Since it is October, and since Cap'n Howdy's Blogorium could be described as "horror themed" in its layout, I guess I should make with the reviewing horror movies that won't be a part of our annual celebration in two weeks. Fortunately for you, dear readers, I have a shelf full of horror flicks waiting to be discussed. We'll start this semi-regular column with 1971's The House that Dripped Blood.
I've made no secret of my love for anthology films, specifically those coming from Amicus Productions, so it was a surprise to me to discover that I'd never gotten around to watching The House that Dripped Blood. It turns out that House is a pretty good addition to their collection of supernaturally based horror films. The cast is great, the direction is atmospheric, and most of the stories work in context.
Like most anthology films, you get four stories with a bit of a wrap-around, and House that Dripped Blood covers most of your horror bases: Spectral Killers, Vampires, Witchcraft, and evil museums / shops of mystery. The stories, by Robert Bloch (author of Psycho) are:
1. A writer (Denholm Elliot) and his wife move into the house in question so he can finish his macabre masterpiece. When his creation, a mad strangler named Dominick, starts to appear in and around the house, he's convinced his grip on reality is slipping.
2. A recently retired businessman (Peter Cushing) moves into the house, and while wandering the nearby town, finds a wax museum of horrors. He becomes obsessed with a figure of Salome that reminds him of a long lost love, and when a visiting friend goes missing, the terrible secret of the museum comes to light.
3. A not-retired businessman (Christopher Lee) and his daughter (Chloe Franks) come to the house to get away from the city. When a tutor (Nyree Dawn Porter) begins to connect with the distant and sheltered child, her true nature comes to light, with terrible consequences.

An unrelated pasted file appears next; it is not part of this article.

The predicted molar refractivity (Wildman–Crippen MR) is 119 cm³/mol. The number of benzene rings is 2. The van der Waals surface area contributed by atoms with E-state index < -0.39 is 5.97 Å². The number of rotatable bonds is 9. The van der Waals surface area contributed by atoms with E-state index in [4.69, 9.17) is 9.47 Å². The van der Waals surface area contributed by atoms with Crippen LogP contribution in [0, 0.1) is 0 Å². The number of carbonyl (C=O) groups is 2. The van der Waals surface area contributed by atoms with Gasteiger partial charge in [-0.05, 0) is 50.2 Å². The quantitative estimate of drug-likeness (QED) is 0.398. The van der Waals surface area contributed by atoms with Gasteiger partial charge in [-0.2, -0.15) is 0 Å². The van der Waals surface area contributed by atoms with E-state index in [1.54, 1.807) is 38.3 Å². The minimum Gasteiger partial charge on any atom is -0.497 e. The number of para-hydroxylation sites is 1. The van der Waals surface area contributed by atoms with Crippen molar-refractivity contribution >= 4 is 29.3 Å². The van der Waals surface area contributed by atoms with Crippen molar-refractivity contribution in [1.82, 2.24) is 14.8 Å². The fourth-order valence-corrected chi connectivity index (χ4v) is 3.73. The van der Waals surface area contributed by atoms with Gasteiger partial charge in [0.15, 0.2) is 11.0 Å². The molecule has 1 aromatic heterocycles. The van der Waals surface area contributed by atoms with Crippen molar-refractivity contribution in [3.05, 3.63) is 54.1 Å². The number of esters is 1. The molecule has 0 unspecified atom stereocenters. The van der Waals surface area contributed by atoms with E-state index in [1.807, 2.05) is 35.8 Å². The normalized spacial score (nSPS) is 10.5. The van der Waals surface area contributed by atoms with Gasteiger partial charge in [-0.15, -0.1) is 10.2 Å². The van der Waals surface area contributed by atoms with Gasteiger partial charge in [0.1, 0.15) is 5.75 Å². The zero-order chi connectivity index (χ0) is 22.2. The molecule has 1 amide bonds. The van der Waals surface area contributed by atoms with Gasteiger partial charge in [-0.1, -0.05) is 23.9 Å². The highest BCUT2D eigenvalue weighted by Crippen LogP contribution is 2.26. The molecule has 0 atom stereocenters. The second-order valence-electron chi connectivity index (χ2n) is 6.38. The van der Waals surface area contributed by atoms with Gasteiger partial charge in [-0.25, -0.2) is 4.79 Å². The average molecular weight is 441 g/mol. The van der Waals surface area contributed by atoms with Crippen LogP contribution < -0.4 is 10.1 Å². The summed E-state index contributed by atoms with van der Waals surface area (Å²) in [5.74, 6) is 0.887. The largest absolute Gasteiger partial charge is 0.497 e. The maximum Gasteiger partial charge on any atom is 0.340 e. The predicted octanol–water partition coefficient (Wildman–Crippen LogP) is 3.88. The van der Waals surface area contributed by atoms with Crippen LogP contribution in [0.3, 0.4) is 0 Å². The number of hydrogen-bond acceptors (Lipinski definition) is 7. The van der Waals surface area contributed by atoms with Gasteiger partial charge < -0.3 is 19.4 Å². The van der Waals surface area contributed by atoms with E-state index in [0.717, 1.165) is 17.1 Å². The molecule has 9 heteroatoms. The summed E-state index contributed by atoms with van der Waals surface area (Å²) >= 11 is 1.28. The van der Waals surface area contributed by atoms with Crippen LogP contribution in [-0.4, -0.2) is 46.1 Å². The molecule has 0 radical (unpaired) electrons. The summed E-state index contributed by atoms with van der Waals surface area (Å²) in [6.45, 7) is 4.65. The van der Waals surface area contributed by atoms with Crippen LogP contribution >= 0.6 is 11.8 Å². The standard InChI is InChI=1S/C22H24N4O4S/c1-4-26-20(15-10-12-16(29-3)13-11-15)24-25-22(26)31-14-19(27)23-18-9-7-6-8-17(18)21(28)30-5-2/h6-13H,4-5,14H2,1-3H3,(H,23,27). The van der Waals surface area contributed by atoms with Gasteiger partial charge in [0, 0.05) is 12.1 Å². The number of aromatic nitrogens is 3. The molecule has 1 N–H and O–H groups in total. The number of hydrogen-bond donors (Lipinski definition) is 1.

4. An actor and horror-buff (Jon Pertwee) and his co-star (Ingrid Pitt) rent out the house while he's filming Curse of the Bloodsucker. Convinced that his cape looks too cheap, he visits the mysterious Theo Von Hartmann's shop and buys an authentic vampire cape. Maybe a little too authentic, as he discovers when he puts it on.
The wrap-around story involves a detective (John Bennett) investigating the disappearance of Pertwee's character. The owner of the house, Mr. Stoker (John Bryans) shares the mysterious history of the tenants. When Inspector Holloway finally goes to the house, he finds much more than he expected in the basement...
I think the third and fourth stories were my favorite. Admittedly, the Jon Pertwee story gets quite silly in the middle (especially when he puts the cape on after midnight and reacts hammily to his fangs and... flying), but it is salvaged by Holloway's visit, one that ties up the film nicely.
The first story, about the writer and his mad killer, suffers from a rushed ending, one that relies on you paying attention to a last second development based on a character you just met. The set up is wonderful, and most of the lingering architectural shots and creepy ornaments does soften the weak ending.
Despite the really trippy dream imagery in the second story, the ending just doesn't make sense. Something happens to the wax figure that, if what the owner says is true, would render it impossible to be fixed in time for the last shot. The final image, on the other hand, is a pretty good one.
Despite the fact that the film (rated PG) is virtually bloodless, there's plenty of atmosphere and suggested horrors to raise a bit of a chill. This is more evident in the witchcraft story with Christopher Lee, which relies entirely on suggestion for its gruesome finale. The House that Dripped Blood isn't as gory as Tales from the Crypt or From Beyond the Grave, and it might come off as a little tame compared to what was to come. However, taken with the much earlier Dr. Terror's House of Horrors, I think House fits the Amicus m.o.
Finally. the title is a little misleading, because while the film is about four tenants who died (separately) in the same house, at least two of the stories really have nothing to do with house as evil. They attempt to tie everything together with Stoker directly addressing the audience (something that seemed strangely familiar, although I'm convinced I've never seen this before), but if you're willing to put the misnomer of the title aside, it's a fun little spookshow you could probably scare children with - and not scar them permanently.